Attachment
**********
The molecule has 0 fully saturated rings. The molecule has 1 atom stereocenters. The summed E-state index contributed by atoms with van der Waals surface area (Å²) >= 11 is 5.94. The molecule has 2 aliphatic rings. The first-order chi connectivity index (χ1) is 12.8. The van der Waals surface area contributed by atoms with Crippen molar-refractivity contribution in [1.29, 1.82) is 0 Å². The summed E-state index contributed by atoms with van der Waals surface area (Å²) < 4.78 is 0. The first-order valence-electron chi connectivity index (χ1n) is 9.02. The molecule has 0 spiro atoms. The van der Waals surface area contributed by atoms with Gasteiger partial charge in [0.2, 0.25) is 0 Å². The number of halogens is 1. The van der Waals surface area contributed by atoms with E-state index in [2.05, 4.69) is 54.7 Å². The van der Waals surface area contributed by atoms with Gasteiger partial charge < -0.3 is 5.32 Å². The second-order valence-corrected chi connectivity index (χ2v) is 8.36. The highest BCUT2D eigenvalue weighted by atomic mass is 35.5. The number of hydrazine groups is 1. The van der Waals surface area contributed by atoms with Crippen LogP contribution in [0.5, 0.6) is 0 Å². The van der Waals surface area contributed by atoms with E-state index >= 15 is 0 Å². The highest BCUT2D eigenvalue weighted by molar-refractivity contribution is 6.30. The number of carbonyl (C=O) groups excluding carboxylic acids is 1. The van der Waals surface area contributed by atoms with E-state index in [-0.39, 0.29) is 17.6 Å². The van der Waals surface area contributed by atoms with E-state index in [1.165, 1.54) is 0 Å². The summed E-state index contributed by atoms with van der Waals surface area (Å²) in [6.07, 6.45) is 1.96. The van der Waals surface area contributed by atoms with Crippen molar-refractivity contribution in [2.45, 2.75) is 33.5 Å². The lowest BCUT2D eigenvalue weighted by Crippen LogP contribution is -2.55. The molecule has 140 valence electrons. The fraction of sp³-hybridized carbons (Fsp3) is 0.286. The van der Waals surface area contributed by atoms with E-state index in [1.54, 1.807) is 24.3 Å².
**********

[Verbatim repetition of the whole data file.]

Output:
The molecule has 0 fully saturated rings. The molecule has 1 atom stereocenters. The summed E-state index contributed by atoms with van der Waals surface area (Å²) >= 11 is 5.94. The molecule has 2 aliphatic rings. The first-order chi connectivity index (χ1) is 12.8. The van der Waals surface area contributed by atoms with Crippen molar-refractivity contribution in [1.29, 1.82) is 0 Å². The summed E-state index contributed by atoms with van der Waals surface area (Å²) < 4.78 is 0. The first-order valence-electron chi connectivity index (χ1n) is 9.02. The molecule has 0 spiro atoms. The van der Waals surface area contributed by atoms with Gasteiger partial charge in [0.2, 0.25) is 0 Å². The number of halogens is 1. The van der Waals surface area contributed by atoms with E-state index in [2.05, 4.69) is 54.7 Å². The van der Waals surface area contributed by atoms with Gasteiger partial charge < -0.3 is 5.32 Å². The second-order valence-corrected chi connectivity index (χ2v) is 8.36. The highest BCUT2D eigenvalue weighted by atomic mass is 35.5. The number of hydrazine groups is 1. The van der Waals surface area contributed by atoms with Crippen LogP contribution in [0.5, 0.6) is 0 Å². The van der Waals surface area contributed by atoms with E-state index >= 15 is 0 Å². The highest BCUT2D eigenvalue weighted by molar-refractivity contribution is 6.30. The number of carbonyl (C=O) groups excluding carboxylic acids is 1. The van der Waals surface area contributed by atoms with E-state index in [-0.39, 0.29) is 17.6 Å². The van der Waals surface area contributed by atoms with E-state index in [1.165, 1.54) is 0 Å². The summed E-state index contributed by atoms with van der Waals surface area (Å²) in [6.07, 6.45) is 1.96. The van der Waals surface area contributed by atoms with Crippen molar-refractivity contribution in [2.45, 2.75) is 33.5 Å². The lowest BCUT2D eigenvalue weighted by Crippen LogP contribution is -2.55. The molecule has 140 valence electrons. The fraction of sp³-hybridized carbons (Fsp3) is 0.286. The van der Waals surface area contributed by atoms with E-state index in [1.54, 1.807) is 24.3 Å².